Chef Assaf Granit is a hard guy to reach. And no wonder. As the co-chef at The Palomar, just named one of the six best new restaurants in London by GQ magazine, he’s never where you expect him to be.
Last week he was in London. This week he’s in Israel, but not manning the kitchen at MachneYuda, the restaurant that started it all. Instead he’s at the Neve Ilan studios outside Jerusalem where he’s spending most of the week filming episodes of “Game of Chefs,” the reality cooking show that’s turning Granit into a household name.
And where does he really want to be? At home, with his wife and two-year-old.
“It’s a price I pay for being ambitious, for growing so fast that it has an effect on my personal life,” said Granit. “I just won best restaurant of f*cking London, I’m staring in a prime TV show, I’ll be starring in my own show (based on Gordon Ramsay’s “Kitchen Nightmares”) and the restaurants in Israel are all doing great, and I’m not happy. We’re such a big company and we’re all over the place and being famous is super weird and not fun at all.”
Well, maybe it’s not all that bad.
Six years ago Granit and his partners, Uri Navon and Yossi Elad, opened MachneYuda, an Israeli bistro in Jerusalem’s Mahane Yehuda market that became known for its innovative food and hip, lively vibe, serving mushroom risotto in mini-Mason jars and offering old-fashioned Moroccan fish chreime as a main course.
For months, you could only get a reservation at least two weeks in advance. Even Tel Avivians were making the one-hour trip to try it out.
From there, the reputation grew, spreading first across the street to Yudale, their charming wine bar that serves tapas, and later adding HaSadna at the city’s refurbished train station and then Talbieh, another wine bar, tucked under the Jerusalem Theater.
A Jerusalemite by birth, Granit never considered Tel Aviv as one of his culinary destinations, calling it too small and crowded with chefs. And in all honesty, he shines in the holy city. But when he wanted to expand further, he and his partners began thinking about where they could head outside Israel.
They figured that as long as they were going to put all that energy and money into another top-notch restaurant, it made sense to play in a bigger pool.
“There’s a glass ceiling here in Israel,” he said. “Here, you can be as good as you can be, but abroad, you can reach for the sky.”
New York City, however, was too far away. That left Paris, London and Berlin. They quickly dismissed Paris as too traditional. Berlin felt like a good idea, and they were looking into possible space. Then MachneYuda customers Layo Paskin, a London-based DJ, and his sister, Zoe, started talking to Granit about opening a similar restaurant in London, and The Palomar was born.
Now, said Granit, he’s aiming for a Michelin star.
“Just one,” he said. “It’s casual style. But to have one for the MachneYuda [Group], in just six years, it would be pretty amazing.”
The Palomar opened last summer, serving a menu that is nearly identical to that of MachneYuda, offering what Granit calls the “culinary melting pot” that is Israeli cuisine. Manned by head chef Tomer Amedi, they played down the sour and spicy flavors a bit during the first week they were open, but were advised to “pump it up” by the customers, who “go crazy for the spectrum of flavors and tastes they don’t know,” he said.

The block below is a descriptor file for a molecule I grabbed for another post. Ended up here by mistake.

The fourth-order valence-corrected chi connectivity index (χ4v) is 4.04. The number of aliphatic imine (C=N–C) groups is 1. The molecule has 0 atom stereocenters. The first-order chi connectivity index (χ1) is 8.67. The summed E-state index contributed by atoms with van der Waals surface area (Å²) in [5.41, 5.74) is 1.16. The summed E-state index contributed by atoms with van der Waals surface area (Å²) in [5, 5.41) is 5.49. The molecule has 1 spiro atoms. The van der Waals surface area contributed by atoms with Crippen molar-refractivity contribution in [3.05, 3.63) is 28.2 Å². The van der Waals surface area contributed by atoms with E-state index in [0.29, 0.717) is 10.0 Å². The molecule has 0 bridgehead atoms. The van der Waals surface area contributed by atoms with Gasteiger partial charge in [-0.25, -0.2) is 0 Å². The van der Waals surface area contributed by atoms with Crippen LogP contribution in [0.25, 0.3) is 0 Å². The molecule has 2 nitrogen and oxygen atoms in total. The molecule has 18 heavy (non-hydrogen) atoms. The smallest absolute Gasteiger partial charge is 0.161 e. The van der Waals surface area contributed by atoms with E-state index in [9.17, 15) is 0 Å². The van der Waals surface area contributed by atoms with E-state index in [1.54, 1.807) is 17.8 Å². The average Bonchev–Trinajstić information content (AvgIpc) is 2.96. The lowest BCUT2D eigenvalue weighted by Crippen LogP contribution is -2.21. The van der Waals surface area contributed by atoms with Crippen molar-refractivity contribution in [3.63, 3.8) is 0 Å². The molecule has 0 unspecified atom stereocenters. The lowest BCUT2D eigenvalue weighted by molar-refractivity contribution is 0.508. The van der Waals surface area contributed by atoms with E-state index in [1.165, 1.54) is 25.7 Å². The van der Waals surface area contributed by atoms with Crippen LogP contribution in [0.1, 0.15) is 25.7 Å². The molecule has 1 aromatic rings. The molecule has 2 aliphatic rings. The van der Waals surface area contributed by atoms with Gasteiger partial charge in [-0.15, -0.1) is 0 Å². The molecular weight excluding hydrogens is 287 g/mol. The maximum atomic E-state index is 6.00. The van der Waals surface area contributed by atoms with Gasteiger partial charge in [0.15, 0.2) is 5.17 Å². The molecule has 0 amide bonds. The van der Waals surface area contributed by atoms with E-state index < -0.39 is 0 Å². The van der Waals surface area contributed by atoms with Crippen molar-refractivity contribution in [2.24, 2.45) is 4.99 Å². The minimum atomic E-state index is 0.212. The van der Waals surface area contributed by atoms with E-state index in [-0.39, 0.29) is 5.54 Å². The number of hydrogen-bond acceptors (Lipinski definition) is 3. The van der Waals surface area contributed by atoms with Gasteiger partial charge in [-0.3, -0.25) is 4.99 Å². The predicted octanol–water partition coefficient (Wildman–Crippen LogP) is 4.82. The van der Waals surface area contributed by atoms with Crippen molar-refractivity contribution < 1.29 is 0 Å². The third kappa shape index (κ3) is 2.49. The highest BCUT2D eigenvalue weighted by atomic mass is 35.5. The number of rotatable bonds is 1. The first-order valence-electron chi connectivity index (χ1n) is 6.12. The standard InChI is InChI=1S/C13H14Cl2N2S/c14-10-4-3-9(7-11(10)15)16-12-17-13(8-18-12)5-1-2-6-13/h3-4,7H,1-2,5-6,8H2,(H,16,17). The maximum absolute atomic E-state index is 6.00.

Now, said Granit, the food is almost a copy of MachneYuda, but a bit smaller.
“MachneYuda is like a train station, the amount of people and the rhythm of the kitchen,” he said. “In The Palomar, you can get to those tiny, small spots of flavor that MachneYuda can’t get to. And the ingredients are better; protein-wise, there are better cows, better lamb, much better fish.”
The atmosphere in the London eatery is also calmer, he said. It’s “happening and buzzing” — reportedly with lines out the door — but not quite the same craziness of MachneYuda.
“Everything is at such a high temperature in Israel,” he said. “The political situation, the financial situation and the regional situation. It’s the same with the food; there’s the Polish, German, Ethiopian and Arab heritage” that make their way into the local flavor.
And clearly, the British palates like it, perhaps prepared for it by Yotam Ottolenghi and Sami Tamimi, two other Jerusalem ex-pats with their own fiefdom in London.
Now Granit, who’s in the kitchen three days a week when he’s not in the TV studio, said his restaurant group is planning another restaurant in London, a cookbook, plus another one or two more restaurants in Jerusalem.
The next Jerusalem restaurant, which will open at the end of the year, will be based on London chef Jamie Oliver’s concept of working with youth-at-risk, bringing food from the garden to the table. The MachneYuda version will be kosher, a first for the restaurant company.
The other idea the MachneYuda team is toying with is an eatery based on authentic Palestinian cuisine. Granit would like to partner with Palestinian chef Kamel Hashlamon, with whom he was supposed to host a culinary coexistence event during last summer’s Jerusalem Season of Culture, but was canceled due to the political unrest in Jerusalem.
“It would be very precise Palestinian food,” said Granit. “Not hummus and salad and chips.”
Would we expect anything else?
Ultimately, the strive for additional restaurants, producing the MachneYuda cuisine for all the foodies out there, is about the ability to express their creativity to as many people as possible, said Granit.
“TV helps, and so do the awards from GQ,” said Granit, “but ultimately it’s about the food.”
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